in exchange for, in consideration of
      View synonyms
  • many happy returns (of the day)

    • Used as a greeting to someone on their birthday.

      • ‘Anyway, for the two ladies in our community we say many happy returns of the day girls and may you both enjoy many more happy, healthy birthdays.’
      • ‘This might be explained by the fact that today is Independence Day in Finland - and many happy returns to our Finnish readers.’
      • ‘It was a memorable occasion and we wish Maureen many happy returns and lots of good health.’
      • ‘We are delighted to extend best wishes and many happy returns to Ted Clark, Langanoran, on the occasion of his birthday over the weekend.’
      • ‘Family and friends gathered to wish him many happy returns of the day.’
      • ‘A large group of family and friends joined in the celebration and we wish Justin many happy returns at this special time.’
      • ‘Congratulations and many happy returns of the day to Mrs Bridget Caden, Tooreen, Crossmolina, who today celebrates her 100th birthday.’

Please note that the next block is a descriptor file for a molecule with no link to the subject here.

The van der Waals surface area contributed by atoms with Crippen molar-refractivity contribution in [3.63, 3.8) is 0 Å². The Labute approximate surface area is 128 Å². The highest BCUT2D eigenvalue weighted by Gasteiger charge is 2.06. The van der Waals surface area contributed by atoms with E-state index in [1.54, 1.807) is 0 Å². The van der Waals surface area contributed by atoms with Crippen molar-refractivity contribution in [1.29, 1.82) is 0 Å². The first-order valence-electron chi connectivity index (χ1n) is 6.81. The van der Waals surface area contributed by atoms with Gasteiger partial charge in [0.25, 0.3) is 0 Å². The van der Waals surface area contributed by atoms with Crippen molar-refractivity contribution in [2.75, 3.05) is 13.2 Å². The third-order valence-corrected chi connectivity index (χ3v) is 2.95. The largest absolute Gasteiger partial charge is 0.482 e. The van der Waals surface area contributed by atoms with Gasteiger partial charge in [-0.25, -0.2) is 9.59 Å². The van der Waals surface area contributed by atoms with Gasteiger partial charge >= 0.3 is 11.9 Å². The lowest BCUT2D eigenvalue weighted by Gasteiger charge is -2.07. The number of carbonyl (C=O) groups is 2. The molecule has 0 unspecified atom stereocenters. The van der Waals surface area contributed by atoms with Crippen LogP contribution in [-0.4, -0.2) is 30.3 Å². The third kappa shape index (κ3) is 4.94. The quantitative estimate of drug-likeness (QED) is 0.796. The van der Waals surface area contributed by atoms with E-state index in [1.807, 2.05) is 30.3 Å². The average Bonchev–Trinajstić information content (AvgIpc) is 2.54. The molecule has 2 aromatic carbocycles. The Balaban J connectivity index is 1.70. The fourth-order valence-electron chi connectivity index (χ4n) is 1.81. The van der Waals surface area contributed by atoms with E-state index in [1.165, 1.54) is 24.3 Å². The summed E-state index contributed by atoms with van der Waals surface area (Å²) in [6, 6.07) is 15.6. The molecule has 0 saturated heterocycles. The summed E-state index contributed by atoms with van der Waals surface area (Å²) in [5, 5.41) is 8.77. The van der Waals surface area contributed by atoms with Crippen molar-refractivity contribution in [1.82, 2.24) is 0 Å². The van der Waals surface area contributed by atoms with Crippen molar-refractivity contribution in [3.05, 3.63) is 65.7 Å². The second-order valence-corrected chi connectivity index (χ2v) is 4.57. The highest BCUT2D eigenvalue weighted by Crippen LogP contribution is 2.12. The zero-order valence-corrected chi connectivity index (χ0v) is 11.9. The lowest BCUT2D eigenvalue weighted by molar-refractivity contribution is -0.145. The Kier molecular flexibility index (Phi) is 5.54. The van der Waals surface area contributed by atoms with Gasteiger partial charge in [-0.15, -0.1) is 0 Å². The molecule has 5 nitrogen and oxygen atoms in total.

• ‘And personally, I'm looking forward very eagerly to many, many happy returns of the day.’
      • ‘The Pattaya Mail family wishes her many happy returns of the day and many more years of excellent health and happiness.’
      • ‘The Editorial Board and the staff wish him many happy returns of the day, good health, new creative achievements, and happiness to his family, luck and many more years in military science.’
  • return thanks

    • Express thanks, especially in a grace at a meal or in response to a toast or condolence.

      • ‘James Doherty, Chairman Inver Community Centre Committee, returned thanks on behalf of the community, as did Fr Liam Reilly, C.C., who said the community centre would be a great boon to the area.’
      • ‘Declan Byrne secretary gave his report and said he was not going for re-election this year after a five year term and also returned thanks to all for great assistance.’
      • ‘We had grace around the dinner table, and we all had to take turns in praying and returning thanks every morning.’
      • ‘So, one of those days when you feel that surviving a car journey is something to return thanks to God for, like 17th century travellers used to when they had safely crossed the Atlantic.’
      • ‘Amos said, ‘Jaben, would you return thanks for this meal?’’
      • ‘Mr James Roberts was a capable master of ceremonies and returned thanks to all who were involved in the production.’


Middle English: the verb from Old French returner, from Latin re- ‘back’ + tornare ‘to turn’; the noun via Anglo-Norman French.